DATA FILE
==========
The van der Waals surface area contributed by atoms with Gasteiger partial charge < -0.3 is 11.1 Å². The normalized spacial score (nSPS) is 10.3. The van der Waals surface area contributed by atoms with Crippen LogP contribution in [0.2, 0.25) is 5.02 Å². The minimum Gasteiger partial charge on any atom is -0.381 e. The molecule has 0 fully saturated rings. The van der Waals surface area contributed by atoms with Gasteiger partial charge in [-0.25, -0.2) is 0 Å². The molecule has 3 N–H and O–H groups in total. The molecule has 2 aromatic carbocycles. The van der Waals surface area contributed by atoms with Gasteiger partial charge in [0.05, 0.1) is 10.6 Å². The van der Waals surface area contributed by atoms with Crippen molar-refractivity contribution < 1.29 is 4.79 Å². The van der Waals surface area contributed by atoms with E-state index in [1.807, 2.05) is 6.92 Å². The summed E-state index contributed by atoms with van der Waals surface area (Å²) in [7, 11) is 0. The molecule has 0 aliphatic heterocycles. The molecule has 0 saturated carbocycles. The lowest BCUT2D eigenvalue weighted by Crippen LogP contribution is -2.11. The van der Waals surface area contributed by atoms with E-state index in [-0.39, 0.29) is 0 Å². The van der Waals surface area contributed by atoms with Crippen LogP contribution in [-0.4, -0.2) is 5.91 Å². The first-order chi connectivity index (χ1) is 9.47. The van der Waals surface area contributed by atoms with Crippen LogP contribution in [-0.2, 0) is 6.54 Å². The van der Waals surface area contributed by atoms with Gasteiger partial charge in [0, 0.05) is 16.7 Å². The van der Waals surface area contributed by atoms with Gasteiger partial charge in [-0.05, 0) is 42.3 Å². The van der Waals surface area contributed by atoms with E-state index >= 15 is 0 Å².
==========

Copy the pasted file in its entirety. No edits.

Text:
The van der Waals surface area contributed by atoms with Gasteiger partial charge < -0.3 is 11.1 Å². The normalized spacial score (nSPS) is 10.3. The van der Waals surface area contributed by atoms with Crippen LogP contribution in [0.2, 0.25) is 5.02 Å². The minimum Gasteiger partial charge on any atom is -0.381 e. The molecule has 0 fully saturated rings. The van der Waals surface area contributed by atoms with Gasteiger partial charge in [-0.25, -0.2) is 0 Å². The molecule has 3 N–H and O–H groups in total. The molecule has 2 aromatic carbocycles. The van der Waals surface area contributed by atoms with Gasteiger partial charge in [0.05, 0.1) is 10.6 Å². The van der Waals surface area contributed by atoms with Crippen molar-refractivity contribution < 1.29 is 4.79 Å². The van der Waals surface area contributed by atoms with E-state index in [1.807, 2.05) is 6.92 Å². The summed E-state index contributed by atoms with van der Waals surface area (Å²) in [7, 11) is 0. The molecule has 0 aliphatic heterocycles. The molecule has 0 saturated carbocycles. The lowest BCUT2D eigenvalue weighted by Crippen LogP contribution is -2.11. The van der Waals surface area contributed by atoms with E-state index in [-0.39, 0.29) is 0 Å². The van der Waals surface area contributed by atoms with Crippen LogP contribution in [-0.4, -0.2) is 5.91 Å². The first-order chi connectivity index (χ1) is 9.47. The van der Waals surface area contributed by atoms with Crippen LogP contribution in [-0.2, 0) is 6.54 Å². The van der Waals surface area contributed by atoms with Gasteiger partial charge in [0, 0.05) is 16.7 Å². The van der Waals surface area contributed by atoms with Gasteiger partial charge in [-0.05, 0) is 42.3 Å². The van der Waals surface area contributed by atoms with E-state index >= 15 is 0 Å².